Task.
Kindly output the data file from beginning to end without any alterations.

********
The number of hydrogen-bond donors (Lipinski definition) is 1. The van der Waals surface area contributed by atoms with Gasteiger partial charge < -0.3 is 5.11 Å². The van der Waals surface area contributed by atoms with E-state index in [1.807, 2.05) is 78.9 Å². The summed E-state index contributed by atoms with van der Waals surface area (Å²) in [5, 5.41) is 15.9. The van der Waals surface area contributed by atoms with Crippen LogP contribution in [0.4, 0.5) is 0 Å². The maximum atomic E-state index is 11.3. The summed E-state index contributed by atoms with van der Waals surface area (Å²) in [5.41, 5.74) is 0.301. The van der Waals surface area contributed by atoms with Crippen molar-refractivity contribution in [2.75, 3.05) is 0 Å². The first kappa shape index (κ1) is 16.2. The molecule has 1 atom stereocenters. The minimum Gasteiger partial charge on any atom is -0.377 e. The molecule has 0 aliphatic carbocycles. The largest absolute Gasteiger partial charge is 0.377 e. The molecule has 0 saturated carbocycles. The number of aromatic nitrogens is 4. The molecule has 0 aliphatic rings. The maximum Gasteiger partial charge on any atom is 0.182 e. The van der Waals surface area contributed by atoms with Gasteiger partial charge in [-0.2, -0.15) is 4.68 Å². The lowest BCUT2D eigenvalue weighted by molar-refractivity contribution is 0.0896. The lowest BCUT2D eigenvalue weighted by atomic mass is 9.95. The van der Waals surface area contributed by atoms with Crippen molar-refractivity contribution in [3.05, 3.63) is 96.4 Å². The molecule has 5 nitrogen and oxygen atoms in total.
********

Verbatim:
The number of hydrogen-bond donors (Lipinski definition) is 1. The van der Waals surface area contributed by atoms with Gasteiger partial charge < -0.3 is 5.11 Å². The van der Waals surface area contributed by atoms with E-state index in [1.807, 2.05) is 78.9 Å². The summed E-state index contributed by atoms with van der Waals surface area (Å²) in [5, 5.41) is 15.9. The van der Waals surface area contributed by atoms with Crippen LogP contribution in [0.4, 0.5) is 0 Å². The maximum atomic E-state index is 11.3. The summed E-state index contributed by atoms with van der Waals surface area (Å²) in [5.41, 5.74) is 0.301. The van der Waals surface area contributed by atoms with Crippen molar-refractivity contribution in [2.75, 3.05) is 0 Å². The first kappa shape index (κ1) is 16.2. The molecule has 1 atom stereocenters. The minimum Gasteiger partial charge on any atom is -0.377 e. The molecule has 0 aliphatic carbocycles. The largest absolute Gasteiger partial charge is 0.377 e. The molecule has 0 saturated carbocycles. The number of aromatic nitrogens is 4. The molecule has 0 aliphatic rings. The maximum Gasteiger partial charge on any atom is 0.182 e. The van der Waals surface area contributed by atoms with Gasteiger partial charge in [-0.2, -0.15) is 4.68 Å². The lowest BCUT2D eigenvalue weighted by molar-refractivity contribution is 0.0896. The lowest BCUT2D eigenvalue weighted by atomic mass is 9.95. The van der Waals surface area contributed by atoms with Crippen molar-refractivity contribution in [3.05, 3.63) is 96.4 Å². The molecule has 5 nitrogen and oxygen atoms in total.